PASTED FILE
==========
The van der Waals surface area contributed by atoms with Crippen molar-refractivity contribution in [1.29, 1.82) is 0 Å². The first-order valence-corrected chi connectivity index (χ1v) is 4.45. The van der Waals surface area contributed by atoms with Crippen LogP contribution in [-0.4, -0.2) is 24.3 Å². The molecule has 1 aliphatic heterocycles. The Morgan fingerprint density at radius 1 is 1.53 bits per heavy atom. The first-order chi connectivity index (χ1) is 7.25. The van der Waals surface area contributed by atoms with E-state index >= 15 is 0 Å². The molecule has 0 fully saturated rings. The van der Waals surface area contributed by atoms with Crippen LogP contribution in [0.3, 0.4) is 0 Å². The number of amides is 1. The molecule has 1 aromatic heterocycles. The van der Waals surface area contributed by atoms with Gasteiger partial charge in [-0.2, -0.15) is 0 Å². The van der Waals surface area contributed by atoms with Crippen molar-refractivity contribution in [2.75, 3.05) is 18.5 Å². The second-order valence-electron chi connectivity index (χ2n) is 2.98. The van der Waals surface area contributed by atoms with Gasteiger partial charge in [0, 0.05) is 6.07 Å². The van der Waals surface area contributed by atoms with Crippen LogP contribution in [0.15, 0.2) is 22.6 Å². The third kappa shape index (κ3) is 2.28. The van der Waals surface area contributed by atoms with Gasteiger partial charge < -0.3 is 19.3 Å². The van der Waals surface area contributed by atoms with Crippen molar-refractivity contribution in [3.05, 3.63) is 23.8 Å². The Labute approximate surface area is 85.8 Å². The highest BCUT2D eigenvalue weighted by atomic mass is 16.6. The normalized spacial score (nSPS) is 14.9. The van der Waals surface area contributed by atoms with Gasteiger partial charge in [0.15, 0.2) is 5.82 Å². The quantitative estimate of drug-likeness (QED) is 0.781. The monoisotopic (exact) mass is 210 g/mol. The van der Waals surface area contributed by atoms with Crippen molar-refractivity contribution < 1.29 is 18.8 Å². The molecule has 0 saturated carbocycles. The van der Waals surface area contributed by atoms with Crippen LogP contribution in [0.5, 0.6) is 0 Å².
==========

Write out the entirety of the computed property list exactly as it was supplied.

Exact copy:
The van der Waals surface area contributed by atoms with Crippen molar-refractivity contribution in [1.29, 1.82) is 0 Å². The first-order valence-corrected chi connectivity index (χ1v) is 4.45. The van der Waals surface area contributed by atoms with Crippen LogP contribution in [-0.4, -0.2) is 24.3 Å². The molecule has 1 aliphatic heterocycles. The Morgan fingerprint density at radius 1 is 1.53 bits per heavy atom. The first-order chi connectivity index (χ1) is 7.25. The van der Waals surface area contributed by atoms with E-state index >= 15 is 0 Å². The molecule has 0 fully saturated rings. The van der Waals surface area contributed by atoms with Crippen LogP contribution in [0.3, 0.4) is 0 Å². The number of amides is 1. The molecule has 1 aromatic heterocycles. The van der Waals surface area contributed by atoms with Gasteiger partial charge in [-0.2, -0.15) is 0 Å². The van der Waals surface area contributed by atoms with Crippen molar-refractivity contribution in [2.75, 3.05) is 18.5 Å². The second-order valence-electron chi connectivity index (χ2n) is 2.98. The van der Waals surface area contributed by atoms with Gasteiger partial charge in [0, 0.05) is 6.07 Å². The van der Waals surface area contributed by atoms with Crippen LogP contribution in [0.15, 0.2) is 22.6 Å². The third kappa shape index (κ3) is 2.28. The van der Waals surface area contributed by atoms with Gasteiger partial charge < -0.3 is 19.3 Å². The van der Waals surface area contributed by atoms with Crippen molar-refractivity contribution in [3.05, 3.63) is 23.8 Å². The Labute approximate surface area is 85.8 Å². The highest BCUT2D eigenvalue weighted by atomic mass is 16.6. The normalized spacial score (nSPS) is 14.9. The van der Waals surface area contributed by atoms with Gasteiger partial charge in [0.15, 0.2) is 5.82 Å². The quantitative estimate of drug-likeness (QED) is 0.781. The monoisotopic (exact) mass is 210 g/mol. The van der Waals surface area contributed by atoms with Crippen molar-refractivity contribution < 1.29 is 18.8 Å². The molecule has 0 saturated carbocycles. The van der Waals surface area contributed by atoms with Crippen LogP contribution in [0.5, 0.6) is 0 Å².